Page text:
Parents and alumni at a top-ranked Virginia high school held a protest Sunday after the board of education changed how students are admitted.
The Fairfax County Board of Education eliminated the race-blind admission test for students wishing to go to Thomas Jefferson High School for Science and Technology during a meeting on Oct. 6.
Asra Nomani, a member of the Coalition for TJ and the mom of a senior at the school, was one of about 100 people who showed up outside of the building to oppose the decision aimed at increasing diversity.
“We stood up today in defense of the American Dream,” Nomani said. “We will lose the STEM in our STEM high school, we will lose the gifts in our gifted education.”
The board said it’s considering a lottery system for admissions but has yet to decide on the details. It said the move is to increase diversity.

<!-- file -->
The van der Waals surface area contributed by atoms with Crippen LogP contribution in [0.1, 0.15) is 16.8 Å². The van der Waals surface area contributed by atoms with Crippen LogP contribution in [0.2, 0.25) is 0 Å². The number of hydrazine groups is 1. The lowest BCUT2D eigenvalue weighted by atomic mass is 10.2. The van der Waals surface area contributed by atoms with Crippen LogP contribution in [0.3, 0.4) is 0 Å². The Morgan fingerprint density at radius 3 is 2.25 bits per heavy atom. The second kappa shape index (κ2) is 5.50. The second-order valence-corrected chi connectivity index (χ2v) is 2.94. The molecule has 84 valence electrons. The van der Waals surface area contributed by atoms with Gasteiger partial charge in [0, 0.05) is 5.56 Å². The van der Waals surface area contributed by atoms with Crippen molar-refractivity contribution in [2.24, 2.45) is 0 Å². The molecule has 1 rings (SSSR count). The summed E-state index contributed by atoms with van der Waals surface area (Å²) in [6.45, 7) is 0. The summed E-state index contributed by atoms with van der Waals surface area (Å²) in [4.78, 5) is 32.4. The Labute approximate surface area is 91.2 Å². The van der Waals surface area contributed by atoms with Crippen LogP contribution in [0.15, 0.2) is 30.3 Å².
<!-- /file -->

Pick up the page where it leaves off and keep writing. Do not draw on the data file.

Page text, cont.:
Thomas Jefferson is ranked as the top high school in the nation by U.S. News & World Report.
The coalition claims that the change from an admission test to a lottery would actually decrease diversity. They said that through data analysis, the proposed lottery plan would decimate the representation of minorities at Thomas Jefferson, with the school soon becoming predominately white.
Assuming that all of the students who qualify for the lottery will apply for admissions to Thomas Jefferson, the percentage of Asian students gaining admission to will be decreased by more than half from 73% admitted in the Class of 2024 to 33.52%.
“The standard of academic excellence that TJ has required of its students will be watered down,” Nomani said.
Other groups pushing for the lottery system said that it will give more students opportunities to attend the school.